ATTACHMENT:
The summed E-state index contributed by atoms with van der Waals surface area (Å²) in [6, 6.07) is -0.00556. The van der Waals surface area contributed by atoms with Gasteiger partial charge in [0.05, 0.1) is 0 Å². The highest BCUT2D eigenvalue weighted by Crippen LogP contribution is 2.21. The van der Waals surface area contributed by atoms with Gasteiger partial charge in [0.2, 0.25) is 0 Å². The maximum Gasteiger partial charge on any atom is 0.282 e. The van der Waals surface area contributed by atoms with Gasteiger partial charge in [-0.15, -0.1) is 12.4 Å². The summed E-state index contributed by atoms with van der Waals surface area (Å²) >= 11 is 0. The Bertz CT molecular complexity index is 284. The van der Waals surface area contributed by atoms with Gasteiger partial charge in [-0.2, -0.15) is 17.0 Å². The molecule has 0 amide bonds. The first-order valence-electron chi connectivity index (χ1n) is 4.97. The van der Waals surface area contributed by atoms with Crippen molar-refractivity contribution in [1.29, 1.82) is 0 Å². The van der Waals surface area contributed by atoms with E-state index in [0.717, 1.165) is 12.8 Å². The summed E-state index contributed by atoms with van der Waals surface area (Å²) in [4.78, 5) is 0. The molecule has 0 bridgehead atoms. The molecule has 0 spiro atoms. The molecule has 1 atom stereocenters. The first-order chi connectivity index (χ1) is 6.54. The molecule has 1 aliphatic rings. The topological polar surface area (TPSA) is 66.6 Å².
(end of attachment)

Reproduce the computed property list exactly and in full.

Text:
The summed E-state index contributed by atoms with van der Waals surface area (Å²) in [6, 6.07) is -0.00556. The van der Waals surface area contributed by atoms with Gasteiger partial charge in [0.05, 0.1) is 0 Å². The highest BCUT2D eigenvalue weighted by Crippen LogP contribution is 2.21. The van der Waals surface area contributed by atoms with Gasteiger partial charge in [0.2, 0.25) is 0 Å². The maximum Gasteiger partial charge on any atom is 0.282 e. The van der Waals surface area contributed by atoms with Gasteiger partial charge in [-0.15, -0.1) is 12.4 Å². The summed E-state index contributed by atoms with van der Waals surface area (Å²) >= 11 is 0. The Bertz CT molecular complexity index is 284. The van der Waals surface area contributed by atoms with Gasteiger partial charge in [-0.2, -0.15) is 17.0 Å². The molecule has 0 amide bonds. The first-order valence-electron chi connectivity index (χ1n) is 4.97. The van der Waals surface area contributed by atoms with Crippen molar-refractivity contribution in [1.29, 1.82) is 0 Å². The van der Waals surface area contributed by atoms with E-state index in [0.717, 1.165) is 12.8 Å². The summed E-state index contributed by atoms with van der Waals surface area (Å²) in [4.78, 5) is 0. The molecule has 0 bridgehead atoms. The molecule has 0 spiro atoms. The molecule has 1 atom stereocenters. The first-order chi connectivity index (χ1) is 6.54. The molecule has 1 aliphatic rings. The topological polar surface area (TPSA) is 66.6 Å².